London’s streets were deserted last week.  Everyone seemed to be home, struggling to cope with the coldest spell we’ve had in years.  But theatregoers were still out and about, scuttling as quickly as frozen pavements would allow.  I could barely speak on the way back from the Bridge Theatre after a production of Julius Caesar but that was more from shivering than lack of things to say.

First, a confession:  I know this play well, having studied it at school.  In fact, I think I could have understudied most of the parts.  But this was a Julius Caesar with a difference.  It was performed at a cracking pace, coming in at a whisker over two hours.  Michael Grandage is well-known for insisting that a play – particularly Shakespeare – can’t hang around, but this would have left even him breathless.  Lack of an interval helped, but even so …

It worked, with one exception.  The famous Friends, Romans, countrymen … speech could have done with Mark Antony feeling his way a little more; there was a slight sense that he was working against the clock and taking the crowd’s reactions for granted as a result. He should be trying to win them over.  After the Donmar’s all-female cast, it felt more authentic to have women in some of the roles, notably Michelle Fairley as Cassius and a perfectly opinionated Casca.  Top marks go to Ben Whishaw for diverting from the usual cadences of his script to provide a thoughtful, flawed and natural Brutus and David Calder for creating the first credible Julius Caesar that I’ve seen.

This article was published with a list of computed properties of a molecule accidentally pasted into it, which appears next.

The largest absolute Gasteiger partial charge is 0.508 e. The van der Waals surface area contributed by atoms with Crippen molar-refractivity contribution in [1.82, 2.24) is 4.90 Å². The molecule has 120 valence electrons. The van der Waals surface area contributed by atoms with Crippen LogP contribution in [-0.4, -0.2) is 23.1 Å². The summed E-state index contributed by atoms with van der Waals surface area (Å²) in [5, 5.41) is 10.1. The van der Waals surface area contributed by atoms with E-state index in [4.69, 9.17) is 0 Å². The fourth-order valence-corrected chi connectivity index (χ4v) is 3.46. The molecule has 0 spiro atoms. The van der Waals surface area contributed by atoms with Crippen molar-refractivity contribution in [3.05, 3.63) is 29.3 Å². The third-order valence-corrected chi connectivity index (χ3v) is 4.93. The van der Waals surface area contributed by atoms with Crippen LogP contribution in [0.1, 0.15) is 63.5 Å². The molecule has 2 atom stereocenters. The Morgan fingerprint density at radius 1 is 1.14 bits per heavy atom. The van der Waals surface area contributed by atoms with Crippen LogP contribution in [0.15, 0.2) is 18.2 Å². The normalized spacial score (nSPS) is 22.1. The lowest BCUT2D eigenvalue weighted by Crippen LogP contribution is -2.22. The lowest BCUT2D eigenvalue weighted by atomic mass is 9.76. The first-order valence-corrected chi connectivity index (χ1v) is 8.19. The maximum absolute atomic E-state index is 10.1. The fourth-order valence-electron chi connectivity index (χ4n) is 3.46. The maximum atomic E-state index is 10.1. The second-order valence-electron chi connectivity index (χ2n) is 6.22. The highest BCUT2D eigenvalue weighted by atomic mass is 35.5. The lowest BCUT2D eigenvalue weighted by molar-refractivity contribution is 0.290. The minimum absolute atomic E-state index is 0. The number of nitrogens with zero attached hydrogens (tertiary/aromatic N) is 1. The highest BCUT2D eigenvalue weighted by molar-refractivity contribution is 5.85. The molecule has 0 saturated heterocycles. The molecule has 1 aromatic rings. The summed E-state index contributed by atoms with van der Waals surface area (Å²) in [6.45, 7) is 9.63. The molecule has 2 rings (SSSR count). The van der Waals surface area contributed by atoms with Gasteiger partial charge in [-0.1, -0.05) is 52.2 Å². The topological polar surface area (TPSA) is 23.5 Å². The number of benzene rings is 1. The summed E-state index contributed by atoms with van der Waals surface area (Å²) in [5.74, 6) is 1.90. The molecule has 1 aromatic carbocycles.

If Julius Caesar was a scamper, Fanny and Alexander at the Old Vic needed some serious paring.  I saw it at second preview so it might have had its much-needed trim by now.  The first act could have done with at least 15 minutes off it and I’d prescribe half-an-hour off the whole production.  Even then, it would come in at well over three hours.

It needs it because it’s flabby in places, but also to counteract some very unpalatable violence.  I shan’t say any more, but it’s a lesson in checking what you’re going to see before you’re in the middle of a row in the middle of the stalls.  One of our group left after the second act.  It’s challenging viewing.

So, two very different productions showing the breadth of theatre in London.  The Bridge Theatre is a new venue and I’m sufficiently impressed with what I’ve seen to want to go back.  Check it out.